It was our first official sales call after forming our partnership and we were excited. My new partner and I met the prospect at his home to discuss building him a website.
I had no idea being a professional square dance caller could be such a lucrative profession—that is, until our prospect began telling us how he’s booked months in advance and how he makes money organizing square dance cruises. “I’m the best,” he said, “so my website needs to be the best.”
We envisioned a project to match … custom design, online appointment scheduling, photo gallery and videos—all to which he agreed. Information in hand, we returned home to prepare our killer proposal. A few days later, we quoted him a project cost of $5,000.
Imagine our surprise when he told us he had $500 in mind.
Frustrated, I scoured the message boards, curious to see how others handled this.
- Ask for the budget early in the sales call
- Show them how much time is involved so they’ll realize the price they want it for is about $9 an hour
- Send an angry email “thanking” them for wasting your time and refer him to Guru.com
Thus I learned the all-too-familiar mantra of the service provider: “Always ask for the budget.”
The Budget Question: A Flawed Approach
While asking for the budget is not the worst thing you can do in a sales call, I think the concept is fundamentally flawed. Here’s why:
From the client’s perspective, why should he give you any idea of a budget until he’s sure he can trust you? Al Davidson of Strategic Sales & Marketing says many prospects take the budget question to mean “How much can I possibly charge you for this before you’ll run?”
No Due Diligence
Even if the other person has a figure in mind, it’s rarely based on any due diligence on their part. I find that most prospects are embarrassed to even say what they’re thinking, because they know they’re just pulling a number out of a hat, rather than one based on reality or thoughtful business analysis.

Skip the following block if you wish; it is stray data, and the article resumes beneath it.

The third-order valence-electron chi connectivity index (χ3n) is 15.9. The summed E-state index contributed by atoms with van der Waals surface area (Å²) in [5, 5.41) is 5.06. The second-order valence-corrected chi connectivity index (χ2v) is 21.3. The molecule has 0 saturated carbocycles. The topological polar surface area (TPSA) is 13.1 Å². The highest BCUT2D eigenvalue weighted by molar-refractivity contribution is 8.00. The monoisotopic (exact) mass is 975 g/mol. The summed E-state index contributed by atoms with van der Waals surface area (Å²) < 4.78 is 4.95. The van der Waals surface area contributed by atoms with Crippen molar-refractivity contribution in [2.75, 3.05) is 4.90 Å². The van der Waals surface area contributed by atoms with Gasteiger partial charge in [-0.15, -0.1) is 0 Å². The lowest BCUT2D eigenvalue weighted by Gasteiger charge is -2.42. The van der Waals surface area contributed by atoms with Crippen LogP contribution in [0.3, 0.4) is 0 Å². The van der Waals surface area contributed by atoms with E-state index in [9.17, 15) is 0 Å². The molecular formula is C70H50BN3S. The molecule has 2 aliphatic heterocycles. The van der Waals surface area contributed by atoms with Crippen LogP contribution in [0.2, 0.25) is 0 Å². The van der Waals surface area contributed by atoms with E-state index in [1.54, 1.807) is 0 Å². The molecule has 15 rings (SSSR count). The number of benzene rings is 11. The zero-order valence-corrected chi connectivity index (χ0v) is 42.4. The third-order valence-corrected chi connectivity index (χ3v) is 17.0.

It focuses the prospect’s attention on what he has to spend, rather than what he’s going to get. The subject of cost must be addressed and agreed upon beforehand, but never outside of the context of the prospect’s overall objectives, the value of the project, and his potential return on investment. If you discuss price and budget first—and your price is “too high”—you’ll be forced to talk about value to justify your price. That almost never works.
Asking for the Budget May Actually Hurt the Sale
By asking for the budget, you’re trying to reconcile what you need to make to do the job with what the client is prepared to pay. That always puts you and the prospect in an adversarial relationship. But when you discuss objectives, value and ROI, you become a collaborator, helping your prospect reconcile his vision of what he wants to achieve with what he can actually afford.
The True Decision-Maker Can Simply Add a “Zero” to the Budget
Keep in mind that “budget” is always relative to value. Prospects with a budget of just a few hundred dollars have ended up spending four times that amount because they saw the value in my solution. Money is like time—we spend it on what we value most. If your solution’s value exceeds its cost, your prospect will find the money. So don’t lock yourself into a set price by asking for the budget.